These standards are designed to protect children, birth parents and adoptive parents, and to prevent child trafficking and other abuses.  Hague Convention countries must adhere to the rigorous Hague Convention standards, and any adoption agency wishing to facilitate an adoption through two countries must sign the Treaty and be accredited.

The Hague Convention for Inter-country Adoption was enacted in the United States in April 2008. To date, 75 countries have joined and follow a stricter set of guidelines than countries that are not operating under Hague. Hague countries are active in preventing child trafficking and abduction. They also make all efforts to find a family within their own country and culture before deeming a child eligible for inter-country adoption.

There are countries that have not signed on to be party to the Hague Convention and are considered non-Convention countries. It is possible to adopt from these countries, but choose a recommended agency who is licensed and operating under the highest standards.

A way to do this is to choose an agency that holds Hague Accredited/Approved which means:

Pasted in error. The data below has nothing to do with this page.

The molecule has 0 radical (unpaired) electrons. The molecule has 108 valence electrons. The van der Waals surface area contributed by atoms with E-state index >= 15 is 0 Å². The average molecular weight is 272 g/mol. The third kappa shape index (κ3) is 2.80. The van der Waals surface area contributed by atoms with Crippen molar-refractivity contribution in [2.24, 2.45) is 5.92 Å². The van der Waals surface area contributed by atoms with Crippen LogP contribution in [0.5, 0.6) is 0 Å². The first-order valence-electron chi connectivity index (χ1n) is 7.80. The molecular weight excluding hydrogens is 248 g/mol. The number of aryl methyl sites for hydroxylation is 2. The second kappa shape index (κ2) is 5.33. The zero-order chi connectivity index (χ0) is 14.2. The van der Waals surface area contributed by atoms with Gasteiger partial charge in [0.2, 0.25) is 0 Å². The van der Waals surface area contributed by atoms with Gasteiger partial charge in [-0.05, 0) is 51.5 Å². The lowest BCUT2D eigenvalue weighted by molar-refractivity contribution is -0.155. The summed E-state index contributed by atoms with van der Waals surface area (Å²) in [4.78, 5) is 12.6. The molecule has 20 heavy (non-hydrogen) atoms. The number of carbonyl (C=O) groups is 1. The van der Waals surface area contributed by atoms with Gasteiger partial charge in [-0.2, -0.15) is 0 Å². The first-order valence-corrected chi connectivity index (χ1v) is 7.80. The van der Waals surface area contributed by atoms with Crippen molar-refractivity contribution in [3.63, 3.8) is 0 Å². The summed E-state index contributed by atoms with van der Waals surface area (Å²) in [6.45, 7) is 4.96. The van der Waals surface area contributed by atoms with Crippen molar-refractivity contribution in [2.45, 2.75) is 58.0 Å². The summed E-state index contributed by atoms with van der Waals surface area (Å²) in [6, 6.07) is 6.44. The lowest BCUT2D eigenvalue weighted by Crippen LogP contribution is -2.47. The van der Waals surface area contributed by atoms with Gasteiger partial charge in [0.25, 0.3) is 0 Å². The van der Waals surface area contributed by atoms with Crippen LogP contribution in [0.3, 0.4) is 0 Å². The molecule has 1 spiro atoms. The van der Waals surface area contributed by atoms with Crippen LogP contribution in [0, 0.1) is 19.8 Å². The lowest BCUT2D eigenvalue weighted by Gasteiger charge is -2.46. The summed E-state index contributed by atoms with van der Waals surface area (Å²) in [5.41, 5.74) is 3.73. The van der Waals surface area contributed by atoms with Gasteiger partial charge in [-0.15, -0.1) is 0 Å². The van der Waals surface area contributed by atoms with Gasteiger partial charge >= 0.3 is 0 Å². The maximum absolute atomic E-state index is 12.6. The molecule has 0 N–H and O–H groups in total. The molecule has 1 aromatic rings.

• The agency makes sure that they are ethically and morally operating in the best interest of the children involved with adoption.
  • The agency makes sure that there is no involvement in child trafficking, abduction, child exploitation, or the unethical “sale” of children.

The Department of State issues Adoption Alerts to caution American citizens about adopting from a certain country. Adoption Alerts may notify that a country has suspended adoptions or that the United States cannot process adoptions from that country. They may also inform prospective adoptive parents and adoption service providers about countries not compliant with the Hague Adoption Conventions.

For a list of countries that have ratified the Hague Convention click here, see the US Department of State site, and for a list of Hague Convention Countries. At this point in our journey, my family will only work with Hague Accredited countries.